It's also an interesting feeling to see through a news package from pre to post in a workday.  There's a great sense of satisfaction to have your work on the air at the end of the day, unlike in the straight doc or doc tv world where you've got at least a few months turnaround.  I've often had things air so far after shooting that I've almost completely forgotten what it was all about.

I'm not going to be turning down Discovery Channel any time soon.  I enjoy the scale of that work and the care put into the projects there and in other longer forms of documentary.  But, I'll definitely look forward to the news days and the refreshing change of scenery and pace... not to mention the 15 minute commute to and from the studio :)

19 May, 2013

Hi, my name is Dave. I'll be your [insert title here] today...

If you've been reading this blog, you'll have read "my clients this" and "my clients that."  Every business around is about providing a service to a client, whether that service is a design or website or even a tall non-fat chai latte.  Fast food customers are clients just as much as a brand is to an ad agency.  Sometimes, however, the whole client relationship can get a bit confusing.  Take my role as a freelance cameraman, for instance.  My clients are usually the producers.  Most of the time, the producers have clients as well.  So that would be the client of my client.  Sometimes there's even one more layer of clients... So who the heck are we serving?  In the most ideal situation, my client, the producer, has his/her client's best interest in mind, so everything is in line.  I'm lucky enough that all of the people I deal with are good enough at their jobs that there is no confusion.  But, oh, I've heard horror stories...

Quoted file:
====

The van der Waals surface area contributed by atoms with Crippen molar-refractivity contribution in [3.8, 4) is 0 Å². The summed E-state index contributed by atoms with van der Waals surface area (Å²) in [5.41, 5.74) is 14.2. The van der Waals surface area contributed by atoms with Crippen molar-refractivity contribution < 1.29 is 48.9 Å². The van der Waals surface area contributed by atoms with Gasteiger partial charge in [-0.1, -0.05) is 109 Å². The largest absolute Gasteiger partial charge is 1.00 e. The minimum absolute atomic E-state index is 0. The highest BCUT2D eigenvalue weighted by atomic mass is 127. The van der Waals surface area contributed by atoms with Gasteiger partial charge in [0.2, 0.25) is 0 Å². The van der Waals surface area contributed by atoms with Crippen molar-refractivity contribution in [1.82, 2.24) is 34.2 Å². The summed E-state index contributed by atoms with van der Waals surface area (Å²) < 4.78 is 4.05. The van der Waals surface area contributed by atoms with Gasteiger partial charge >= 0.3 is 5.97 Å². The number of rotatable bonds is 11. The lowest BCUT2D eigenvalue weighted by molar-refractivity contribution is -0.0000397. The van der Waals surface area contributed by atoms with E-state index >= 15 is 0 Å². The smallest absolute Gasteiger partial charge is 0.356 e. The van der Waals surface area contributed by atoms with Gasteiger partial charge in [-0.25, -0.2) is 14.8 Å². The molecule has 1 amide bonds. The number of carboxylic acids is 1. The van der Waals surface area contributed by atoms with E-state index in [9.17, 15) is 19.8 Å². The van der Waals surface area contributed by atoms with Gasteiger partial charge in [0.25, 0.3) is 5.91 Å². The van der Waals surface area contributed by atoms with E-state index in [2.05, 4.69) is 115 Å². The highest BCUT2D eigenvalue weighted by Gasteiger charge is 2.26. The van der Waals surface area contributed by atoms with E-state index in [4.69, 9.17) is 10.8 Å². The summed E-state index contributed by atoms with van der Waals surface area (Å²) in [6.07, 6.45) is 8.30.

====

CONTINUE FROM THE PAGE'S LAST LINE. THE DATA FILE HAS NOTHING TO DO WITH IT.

For a freelancer in a crew position (cameraman, sound, gaffer, etc.) most of the time the client relationship is very simple.  You're there to do something you're good at (that's why you were hired) and you really only have to do that job.  When you're the producer on a shoot, though, everything is different.  For the longest time, though, us crew folk never had to worry about the extras.  Things, however, are rapidly changing in the industry.